Moving from outbound to inbound marketing is perhaps the most difficult transition for most marketing organizations. Outbound marketing, or the process of "pushing" the company's messages out through multiple channels, is at the core of most traditional marketing organizations and processes. Inbound marketing, or promoting a company through the use of relevant content and trust based interaction to build relationships with prospects and customers, is considerably different from the traditional marketing approach. The fundamental shift is from broadcasting (or bombarding) a message out through cold-calls, ad purchases (on and off line), direct mail, email, radio/TV, telemarketing, etc. to a relatively un-targeted set of prospects, to providing opportunities for interested prospects and customers (having indicated some interest in your products or services) to gain insight through the interaction with relevant content. This content can be in the form of social media like blogs, blogs, YouTube, activity on social networks like Twitter, Facebook, LinkedIn, or even more traditional content like whitepapers, eNewsletters, eBooks, etc. The content is designed to inform and establish thought leadership, and in the end goes a long way to building credibility and trust. In addition to the content thought, inbound marketing is all about context. In other words, it’s about getting the “right” (relevant) content to the “right” person at the “right” time. This is accomplished through customer data centric marketing, or using available online and off line data to effectively target content to individuals who have indicated a proclivity for that specific content. Put another way, if I expressed in a post on Twitter that I was looking at new cars, asking for advice on BMW’s, and the local BMW dealership was listening, they would have an opportunity to offer up relevant content to “help” me in my search (and not to spam me, bombard me with “special” offers or hound me with a sales person). If I’ve indicated that I”m interested in information about your brand/products and you 1. are listening and 2. provide that relevant content, you are likely to create a situation where I might interact with you and eventually look to you for that product.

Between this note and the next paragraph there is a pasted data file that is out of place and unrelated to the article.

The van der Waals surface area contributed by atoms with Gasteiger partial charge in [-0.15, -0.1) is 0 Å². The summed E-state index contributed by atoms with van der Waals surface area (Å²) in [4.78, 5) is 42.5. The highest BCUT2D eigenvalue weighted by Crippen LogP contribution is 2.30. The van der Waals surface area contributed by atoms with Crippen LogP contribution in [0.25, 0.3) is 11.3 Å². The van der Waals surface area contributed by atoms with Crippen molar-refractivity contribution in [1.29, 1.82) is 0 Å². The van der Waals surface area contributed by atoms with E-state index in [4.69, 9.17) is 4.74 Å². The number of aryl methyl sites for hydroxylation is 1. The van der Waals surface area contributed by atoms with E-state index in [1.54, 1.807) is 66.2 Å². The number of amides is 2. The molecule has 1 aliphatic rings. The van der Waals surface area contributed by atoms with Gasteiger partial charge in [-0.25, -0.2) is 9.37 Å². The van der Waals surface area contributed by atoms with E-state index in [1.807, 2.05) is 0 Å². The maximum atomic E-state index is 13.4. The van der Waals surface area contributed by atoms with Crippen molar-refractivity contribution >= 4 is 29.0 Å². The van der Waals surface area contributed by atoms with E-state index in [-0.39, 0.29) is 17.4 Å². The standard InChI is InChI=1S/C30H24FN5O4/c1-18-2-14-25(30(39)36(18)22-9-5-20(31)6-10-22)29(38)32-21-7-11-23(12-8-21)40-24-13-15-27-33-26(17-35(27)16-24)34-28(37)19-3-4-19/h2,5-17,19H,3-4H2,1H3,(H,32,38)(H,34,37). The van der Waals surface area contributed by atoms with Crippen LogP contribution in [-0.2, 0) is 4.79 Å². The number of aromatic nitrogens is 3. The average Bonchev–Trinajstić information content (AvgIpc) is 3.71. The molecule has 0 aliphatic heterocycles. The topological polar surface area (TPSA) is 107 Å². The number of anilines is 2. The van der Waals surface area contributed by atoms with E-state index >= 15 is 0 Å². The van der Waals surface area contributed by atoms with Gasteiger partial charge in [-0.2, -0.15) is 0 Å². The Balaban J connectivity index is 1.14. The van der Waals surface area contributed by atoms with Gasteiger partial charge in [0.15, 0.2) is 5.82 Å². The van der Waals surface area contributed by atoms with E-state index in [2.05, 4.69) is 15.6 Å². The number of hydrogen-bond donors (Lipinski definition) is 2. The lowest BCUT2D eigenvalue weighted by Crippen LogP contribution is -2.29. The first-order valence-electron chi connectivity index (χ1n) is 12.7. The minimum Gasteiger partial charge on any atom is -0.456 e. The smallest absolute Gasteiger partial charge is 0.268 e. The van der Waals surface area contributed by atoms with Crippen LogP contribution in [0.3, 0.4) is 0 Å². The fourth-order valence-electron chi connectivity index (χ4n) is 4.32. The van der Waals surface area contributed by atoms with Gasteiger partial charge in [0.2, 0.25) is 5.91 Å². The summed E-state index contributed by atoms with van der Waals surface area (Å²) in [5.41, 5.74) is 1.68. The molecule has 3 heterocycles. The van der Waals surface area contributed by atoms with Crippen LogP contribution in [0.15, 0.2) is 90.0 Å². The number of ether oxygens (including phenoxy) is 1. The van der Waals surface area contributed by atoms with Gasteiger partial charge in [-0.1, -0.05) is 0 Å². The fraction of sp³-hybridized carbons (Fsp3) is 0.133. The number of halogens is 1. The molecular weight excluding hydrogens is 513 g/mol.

In examining inbound marketing it might be useful to look at the impact it has on people, process and technology. I’ve talked about the stages in the customer experience model before in this post, but here’s a diagram that captures what the customer experience model might look like, just to refresh you: